houseOur last post on Richard Davet, the Cleveland-area pro se litigant who staved off a foreclosure lawsuit for 11 years without making a mortgage payment — and whose story recently landed on Page One of WSJ — produced some strongly-worded comments on the state of our legal system and the nationwide foreclosure crisis.

Here’s an update on “perhaps the most notorious foreclosure case in U.S. history,” to quote the bio of one lawyer who was involved: last week the Sixth Circuit again declined to hear Davet’s case, even after he filed a motion showing recent court rulings that buttress his initial arguments in the case.

Davet’s next stop: The Supremes, and he is considering other unspecified alternatives.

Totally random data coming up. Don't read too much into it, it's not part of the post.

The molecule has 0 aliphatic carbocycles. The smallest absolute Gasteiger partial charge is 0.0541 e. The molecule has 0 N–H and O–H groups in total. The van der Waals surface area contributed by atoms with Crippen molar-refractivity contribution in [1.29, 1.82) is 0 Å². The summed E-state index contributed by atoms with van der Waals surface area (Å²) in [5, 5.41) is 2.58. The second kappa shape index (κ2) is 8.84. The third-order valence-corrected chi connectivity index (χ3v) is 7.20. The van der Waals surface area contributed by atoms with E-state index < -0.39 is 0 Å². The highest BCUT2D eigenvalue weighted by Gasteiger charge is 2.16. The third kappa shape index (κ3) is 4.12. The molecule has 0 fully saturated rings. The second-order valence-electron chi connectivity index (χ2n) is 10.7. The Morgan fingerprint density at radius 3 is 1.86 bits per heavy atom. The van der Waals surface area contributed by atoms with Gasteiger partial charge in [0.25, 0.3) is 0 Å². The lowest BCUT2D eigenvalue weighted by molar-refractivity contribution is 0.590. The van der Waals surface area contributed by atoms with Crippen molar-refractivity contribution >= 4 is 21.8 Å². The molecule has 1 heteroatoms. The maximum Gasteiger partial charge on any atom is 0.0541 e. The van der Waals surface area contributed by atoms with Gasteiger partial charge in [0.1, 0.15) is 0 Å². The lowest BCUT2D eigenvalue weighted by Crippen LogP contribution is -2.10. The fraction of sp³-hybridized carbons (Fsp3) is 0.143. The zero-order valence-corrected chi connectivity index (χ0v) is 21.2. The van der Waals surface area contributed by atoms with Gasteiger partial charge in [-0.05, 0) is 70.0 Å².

His argument: Because his mortgage company, now part of Bank of America, didn’t actually own his loan until three years into the litigation, it didn’t have standing to come before the court as the plaintiff. BofA has said the state and district courts’ decisions affirmed the company’s right to foreclose.

Davet, who was evicted from his beloved six-bedroom home (pictured) last year, told the Law Blog he is determined as ever to reverse the original state-court decision, which he called “void ab initio.”